Although nothing can be done to stop the demolition of this private property after the delay has expired, the Preservation Society of Fall River would like to demonstrate the support any plan to save and reuse this historic building would have.
The current owners originally submitted their 2012 plan to redevelop the N.B. Borden School with petitions that had a total of 19 signatories.
We ask Fall River residents, along with preservationists and history fans around the country, to show that support for preserving this piece of Fall River and Lizzie Borden history has only grown!
Just as the finishing touches are put on the new Knitting Mill Apartments in the former Wampanoag Mill No. 2 building on Alden Street, demolition resumed at the King Philip Mills complex on Kilburn Street.
Out of the 100 apartments designated for residents aged 62 and older at Knitting Mill Apartments, 60 percent are already leased, according to the Herald News article from June 7.
That same day, state representative Alan Silvia posted an update on his official Facebook page from a tour of the King Philip Mills demolition site with state senator Michael Rodrigues and local developer Robert Kfoury.
The Preservation Society paid for a preliminary structural investigation of the King Philip Mill smokestack in 2014, which found that it still met current state safety standards.
The city of Fall River also used Community Preservation Act funds in 2016 for a complete feasibility study of possible reuses for the King Philip Mill complex.
Liberty Affordable Housing of Rome, New York, bought the 150-year old Wampanoag Mill building and has invested approximately $27 million rehabilitating the historic property.
Kfoury, owner of Fall River-based RK Construction, was awarded the King Philip Mills auction in January 2018 after the auction’s original winner, Richard J. DeRosas, president of Chelmsford-based Paramount Development Group Corp., failed to sign the purchase and sale agreement and was denied an extension by the city.
Demolition of King Philip Mills began in May 2018 with Kfoury initially saying he would invest $4-8 million in the project to create 26 single-family homes and a small park with access to Cook Pond.
State Rep. Alan Silvia made a comment on his Facebook page the following day saying, “Loft and waterview apartments are planned for the mill building between Charles and King Philip Streets,” which will be the only surviving building of the more than 750,000-square foot complex.
At the close of National Preservation Month, the Preservation Society of Fall River would like to celebrate properties throughout the city that have returned from the brink to become icons in their neighborhoods once more.
With this, the Preservation Society is pleased to announce its first ever “Most Preserved Properties List.”
Although many of the city’s historic properties are endangered, it’s equally important to recognize the properties of the past recently restored to find places in the community of today.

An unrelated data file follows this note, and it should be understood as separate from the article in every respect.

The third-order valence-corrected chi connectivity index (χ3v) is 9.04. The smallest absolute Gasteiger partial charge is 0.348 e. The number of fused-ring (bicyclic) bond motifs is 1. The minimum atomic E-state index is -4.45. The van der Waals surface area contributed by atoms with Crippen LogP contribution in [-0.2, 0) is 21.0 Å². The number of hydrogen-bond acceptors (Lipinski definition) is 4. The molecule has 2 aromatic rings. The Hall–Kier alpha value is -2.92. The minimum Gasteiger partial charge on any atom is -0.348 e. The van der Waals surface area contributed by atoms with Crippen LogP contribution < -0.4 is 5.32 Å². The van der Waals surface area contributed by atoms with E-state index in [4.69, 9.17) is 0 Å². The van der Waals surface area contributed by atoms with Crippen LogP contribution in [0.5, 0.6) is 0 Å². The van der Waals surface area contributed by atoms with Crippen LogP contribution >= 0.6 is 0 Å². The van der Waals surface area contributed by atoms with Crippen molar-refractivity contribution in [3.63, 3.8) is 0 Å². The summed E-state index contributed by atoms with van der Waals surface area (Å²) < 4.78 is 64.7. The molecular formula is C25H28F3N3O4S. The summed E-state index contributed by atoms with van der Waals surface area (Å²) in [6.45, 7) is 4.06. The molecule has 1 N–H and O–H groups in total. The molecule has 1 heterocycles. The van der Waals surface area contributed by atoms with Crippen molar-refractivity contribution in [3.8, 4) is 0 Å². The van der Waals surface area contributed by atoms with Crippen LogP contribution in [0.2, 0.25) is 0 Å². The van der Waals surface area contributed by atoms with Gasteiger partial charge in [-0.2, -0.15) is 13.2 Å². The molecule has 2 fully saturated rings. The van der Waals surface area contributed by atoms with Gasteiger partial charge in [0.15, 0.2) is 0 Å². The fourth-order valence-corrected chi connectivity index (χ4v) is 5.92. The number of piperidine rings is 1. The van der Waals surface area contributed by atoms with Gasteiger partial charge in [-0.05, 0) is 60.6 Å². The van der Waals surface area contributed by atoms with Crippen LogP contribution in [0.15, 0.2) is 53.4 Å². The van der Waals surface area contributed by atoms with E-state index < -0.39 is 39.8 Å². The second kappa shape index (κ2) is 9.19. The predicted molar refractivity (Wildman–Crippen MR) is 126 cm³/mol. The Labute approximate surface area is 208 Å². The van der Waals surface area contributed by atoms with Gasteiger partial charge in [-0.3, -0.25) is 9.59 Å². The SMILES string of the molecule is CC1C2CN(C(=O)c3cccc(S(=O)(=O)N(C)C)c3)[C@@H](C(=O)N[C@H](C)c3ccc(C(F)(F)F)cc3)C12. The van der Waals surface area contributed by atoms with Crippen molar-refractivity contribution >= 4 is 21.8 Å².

This list aims a spotlight on some of the most preserved historic properties in Fall River over the last several years.
The 1750 home of Thomas Durfee and his son Col. Joseph Durfee was frequently visited by the Marquis de Lafayette during the American Revolution. As Fall River’s only restored colonial house open for public tours, the property has gone through major renovations in recent years. Community Preservation Act funding has helped build new drains and a historically accurate roof, repair the exterior stone wall, restore the windows, and rebuild the fireplaces.
The former Quaker Fabric Corp. mill was bought in 2010 and 103 market-rate apartments were built on the third, fourth and fifth floors of the building in addition to commercial space on the first floor. Commonwealth Landing opened in 2017.
The 140-year-old Wampanoag Mill No. 1 hosted outlet stores from 1976 until 2009. The building was bought in 2010 and converted into 97 apartments over five floors for residents ages 55 and older. Curtain Lofts opened in 2011.
The 192,000 square foot granite mill anchoring the east end of Alden Street was bought in 2016 and converted into 101 market-rate apartments. Cornell Mill Lofts opened in 2018.
The two-story brick building, formerly Norbert Manufacturing, was converted into the 15,000 square-feet Portugalia Marketplace in 2013.
The two-story small building, once part of the Travis Furniture complex, opened as a ski-lodge inspired restaurant named the Tipsy Toboggan in 2012.
In late 2017, work began converting the 150-year old former Wampanoag Mill No. 2 into a100-unit apartment complex. The granite mill will be housing for residents ages 63 and older. In addition to the apartments, the building will have a 5,000-square-foot senior center leased to the city for $1 a year.